Shooting guard
Mario Elie did everything that was asked of him in his first season in San Antonio. He brought an element of toughness that was severely lacking in the Spurs, he played the inspired defense that Popovich loves, and he dropped enough three-pointers to keep opposing defenses from sagging in on the Twin Towers. Elie will turn 36 early in the season, so how much he has left in the tank is subject to question. His leadership and winning ways, though, are not.

Jaren Jackson is another in the long line of journeymen who've finally found a home in San Antonio. He started at the beginning of the season but eventually lost the job when the Spurs struggled out of the gate. By the postseason, Jackson was invaluable: His long-range shooting killed the Lakers in Game 4 of the Western Conference semis and likewise against the Knicks in Game 1 of the NBA Finals.

In his debut campaign for the Spurs, Steve Kerr won a ring for the fourth straight season. That was about the only highlight of the season for Kerr, who struggled in the Spurs' low-post offense after flourishing in the Bulls' triple-post the previous five seasons. Even though he has four years remaining on his contract, Kerr could find himself packaged as trade bait as the team continues its search for a small forward.

If Kerr departs, his spot could be taken up by Derrick Dial, the Spurs' second-round pick in the 1998 draft. He spent the past season in Greece, where he averaged 18.7 points. At 6-5 and 185 pounds, Dial still needs to bulk up his frame for the rigors of the NBA.

Small forward
The loss of Elliott is devastating. Despite undergoing a kidney transplant this summer, Elliott is vowing to return sometime this season. The team isn't counting on a return, and Elliott's future is cloudy at best.

Elliott will prove difficult to replace. He is a solid shooter-remember the Memorial Day Miracle against the Blazers in the conference finals?-and he spent the 1999 postseason defending the likes of Kevin Garnett, Kobe Bryant, Rasheed Wallace and Latrell Sprewell. It's hard to imagine the Spurs finding someone who combines Elliott's explosiveness to the basket and all-around solid play.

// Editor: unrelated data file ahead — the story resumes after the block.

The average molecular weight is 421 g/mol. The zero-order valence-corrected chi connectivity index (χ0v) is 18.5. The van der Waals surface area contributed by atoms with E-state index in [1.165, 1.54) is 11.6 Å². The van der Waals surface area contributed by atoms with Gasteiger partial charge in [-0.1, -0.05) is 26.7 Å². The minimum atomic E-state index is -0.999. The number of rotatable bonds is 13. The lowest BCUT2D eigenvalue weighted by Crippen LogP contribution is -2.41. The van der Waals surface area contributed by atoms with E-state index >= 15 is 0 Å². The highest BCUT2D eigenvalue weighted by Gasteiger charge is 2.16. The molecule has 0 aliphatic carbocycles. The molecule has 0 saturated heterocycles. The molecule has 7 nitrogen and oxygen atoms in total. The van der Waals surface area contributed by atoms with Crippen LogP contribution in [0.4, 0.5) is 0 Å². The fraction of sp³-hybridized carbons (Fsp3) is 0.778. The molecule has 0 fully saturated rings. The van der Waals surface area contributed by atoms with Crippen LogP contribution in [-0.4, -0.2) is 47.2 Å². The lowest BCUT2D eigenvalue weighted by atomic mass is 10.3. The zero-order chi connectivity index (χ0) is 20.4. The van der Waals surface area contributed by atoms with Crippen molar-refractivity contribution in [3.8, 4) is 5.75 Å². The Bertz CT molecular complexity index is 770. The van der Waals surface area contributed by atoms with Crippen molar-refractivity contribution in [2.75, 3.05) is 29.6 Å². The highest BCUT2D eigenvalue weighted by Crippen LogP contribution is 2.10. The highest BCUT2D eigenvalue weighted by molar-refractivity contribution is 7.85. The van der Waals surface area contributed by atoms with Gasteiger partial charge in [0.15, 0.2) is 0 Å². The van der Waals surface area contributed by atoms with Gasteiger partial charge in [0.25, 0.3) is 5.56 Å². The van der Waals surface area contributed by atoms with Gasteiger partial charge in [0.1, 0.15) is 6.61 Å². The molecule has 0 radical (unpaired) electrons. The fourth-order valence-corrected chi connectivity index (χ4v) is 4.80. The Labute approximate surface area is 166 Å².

Malik Rose is the front-runner for the job. His hustle and grit at the 4- and 5-spots made him a fan favorite last season. He dropped 20 pounds during the offseason and worked on his outside shot to prepare himself for the opportunity to play small forward, but it's still too early to tell if he is ready for the jump.

Chucky Brown is another possibility at the 3. After 10 seasons in the league and numerous stops, he is what he is, a journeyman who fully understands his role.

The Spurs talked with the likes of Shandon Anderson and Lamond Murray and came up short in signing them. Look for the team to pull a trade to bolster the position at some point this season.

Power forward
Tim Duncan is the best basketball player in the world in the post-MJ era. With his drop-step, spin move, soft jump-hook and bank shot, Duncan possesses the complete low-post arsenal. He's also become a nifty passer out of the double-team. He also was named to the NBA's all-defensive team, so he's the complete package. The Most Valuable Player award is his to lose this year.

The NBA's brightest star is keeping his options open after his contract expires, but it's well-known that Duncan likes San Antonio and if the team secures a new area, the odds are strong that he'll stay.

Samaki Walker escaped from the Dallas Mavericks by signing a two-year deal during the offseason. He's already provided a glimpse of what his potential is on both ends of the floor. The 6-9, 260-pounder may even see some action at small forward.

David Robinson erased 10 years of disappointment in Madison Square Garden by finally winning an NBA championship. The Admiral subjugated his offensive game to Duncan to concentrate on defense and rebounding. How he was overlooked for the all-defensive first team is still a mystery.

With Will Perdue's defection to Chicago, the Spurs signed foul magnet Felton Spencer to a one-year deal. His role is clear: to provide size and brawn while Robinson is on the bench.

After a 6-8 start in February, Popovich's job status was in question. The players had lost confidence in his system, and his rapport with the players was at an all-time low. But the Spurs went 46-7 the rest of the season, including the playoffs, to secure his future. Popovich is smart enough to coach to the team's strengths: defense and Duncan.

That style is effective, but it remains to be seen if the team can sustain a grind-it-out style over an 82-game season.